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Fill The Bench And Empty The Docket: Filibuster Reform For District Court Nominations, Jeremy Garson Jan 2012

Fill The Bench And Empty The Docket: Filibuster Reform For District Court Nominations, Jeremy Garson

University of Michigan Journal of Law Reform Caveat

Judges are, without question, vital to our justice system. They interpret, adapt, and apply the law. They resolve disputes for the parties to the case at issue and provide guidance to others in analogous situations. They are the gears that keep the wheels of justice moving. Unfortunately, in the case of our federal courts, many of these gears are missing. Eighty-three of our 874 federal judgeships are vacant, including thirty-four that have been declared “judicial emergencies.” Our Constitution vests the President with the power to nominate federal judges and the Senate with the power to confirm or reject them, and ...


Diluting Justice On Appeal?: An Examination Of The Use Of District Court Judges Sitting By Designation On The United States Courts Of Appeals, Richard B. Saphire, Michael E. Solimine Jan 1995

Diluting Justice On Appeal?: An Examination Of The Use Of District Court Judges Sitting By Designation On The United States Courts Of Appeals, Richard B. Saphire, Michael E. Solimine

University of Michigan Journal of Law Reform

According to a number of studies and commentators, a serious caseload crisis faces the federal courts. With respect to the federal courts of appeals, some have called for drastic remedial measures. Until Congress responds, the courts of appeals have been forced to adopt a range of coping measures. In this article, Professors Saphire and Solimine examine one of these measures, the utilization of designated district court judges on appellate panels. After discussing the origins and extent of this practice, they identify a number of problems it raises. They argue that extensive and routine utilization of district judges on appellate panels ...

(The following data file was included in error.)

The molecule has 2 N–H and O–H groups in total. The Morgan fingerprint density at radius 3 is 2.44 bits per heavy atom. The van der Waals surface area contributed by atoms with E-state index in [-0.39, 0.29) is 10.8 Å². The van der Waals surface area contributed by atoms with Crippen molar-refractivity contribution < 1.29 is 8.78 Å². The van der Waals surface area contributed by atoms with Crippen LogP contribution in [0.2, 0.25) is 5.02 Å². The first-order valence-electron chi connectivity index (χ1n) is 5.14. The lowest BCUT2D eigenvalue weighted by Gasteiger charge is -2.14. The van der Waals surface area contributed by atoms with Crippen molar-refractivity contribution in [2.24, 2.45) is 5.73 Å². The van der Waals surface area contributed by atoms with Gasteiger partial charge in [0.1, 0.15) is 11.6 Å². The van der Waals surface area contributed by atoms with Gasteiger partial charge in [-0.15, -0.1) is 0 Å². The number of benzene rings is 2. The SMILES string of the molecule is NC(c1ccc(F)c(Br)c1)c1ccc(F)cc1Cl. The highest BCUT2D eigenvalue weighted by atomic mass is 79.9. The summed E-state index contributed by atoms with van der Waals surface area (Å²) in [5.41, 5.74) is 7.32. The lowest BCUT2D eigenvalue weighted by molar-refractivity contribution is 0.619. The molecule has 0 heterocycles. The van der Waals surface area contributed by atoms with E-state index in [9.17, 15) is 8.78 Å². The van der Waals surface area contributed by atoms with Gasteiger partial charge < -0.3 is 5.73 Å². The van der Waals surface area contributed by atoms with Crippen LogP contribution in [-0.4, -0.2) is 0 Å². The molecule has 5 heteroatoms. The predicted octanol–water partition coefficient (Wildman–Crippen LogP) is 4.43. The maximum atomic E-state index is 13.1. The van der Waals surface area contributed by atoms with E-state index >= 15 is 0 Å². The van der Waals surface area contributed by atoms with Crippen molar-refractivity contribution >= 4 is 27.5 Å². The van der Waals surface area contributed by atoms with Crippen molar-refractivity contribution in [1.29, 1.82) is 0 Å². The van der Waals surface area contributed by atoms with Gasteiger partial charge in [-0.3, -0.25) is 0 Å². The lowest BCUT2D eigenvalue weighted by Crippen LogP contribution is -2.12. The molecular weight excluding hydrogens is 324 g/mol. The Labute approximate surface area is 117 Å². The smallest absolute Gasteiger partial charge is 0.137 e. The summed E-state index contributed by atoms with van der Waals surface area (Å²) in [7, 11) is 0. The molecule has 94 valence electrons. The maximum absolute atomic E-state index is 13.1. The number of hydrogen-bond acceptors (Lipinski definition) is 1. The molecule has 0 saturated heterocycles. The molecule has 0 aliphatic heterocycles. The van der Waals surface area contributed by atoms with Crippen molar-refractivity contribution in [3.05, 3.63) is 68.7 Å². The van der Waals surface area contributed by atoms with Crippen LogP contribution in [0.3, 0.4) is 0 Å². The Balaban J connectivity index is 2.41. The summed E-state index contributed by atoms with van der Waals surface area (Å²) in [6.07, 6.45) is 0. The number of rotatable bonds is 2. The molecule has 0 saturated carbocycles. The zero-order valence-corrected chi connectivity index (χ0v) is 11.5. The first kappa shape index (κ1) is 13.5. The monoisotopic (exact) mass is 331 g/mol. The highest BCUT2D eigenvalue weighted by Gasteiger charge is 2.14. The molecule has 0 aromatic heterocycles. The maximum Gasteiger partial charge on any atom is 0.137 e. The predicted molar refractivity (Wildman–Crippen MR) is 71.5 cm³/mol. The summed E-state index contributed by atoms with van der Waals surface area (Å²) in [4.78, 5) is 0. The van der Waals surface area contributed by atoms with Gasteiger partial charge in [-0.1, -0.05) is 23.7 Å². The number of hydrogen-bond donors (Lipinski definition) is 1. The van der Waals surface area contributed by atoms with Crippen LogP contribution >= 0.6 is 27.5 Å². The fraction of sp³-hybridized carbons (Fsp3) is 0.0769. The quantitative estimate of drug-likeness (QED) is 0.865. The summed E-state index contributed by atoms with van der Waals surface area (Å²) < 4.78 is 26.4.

Restrictions On Publication And Citation Of Judicial Opinions: A Reassessment, Robert J. Martineau Oct 1994

Restrictions On Publication And Citation Of Judicial Opinions: A Reassessment, Robert J. Martineau

University of Michigan Journal of Law Reform

In response to the "crisis of volume," state and federal appellate courts have been restricting the opinions they write to those opinions which will: (1) establish a new. rule of law or expand, alter, or modify an existing rule; (2) involve a legal issue of continuing public interest; (3) criticize existing law; or (4) resolve a conflict of authority. All other opinions are limited to brief statements of the reasons for the decision, go unpublished, and generally carry a prohibition against their being cited as precedent. Recently, critics have alleged a number of faults with this practice, including the supposed ...


Oral Argument And Expediting Appeals: A Compatible Combination, Joy A. Chapper Jan 1983

Oral Argument And Expediting Appeals: A Compatible Combination, Joy A. Chapper

University of Michigan Journal of Law Reform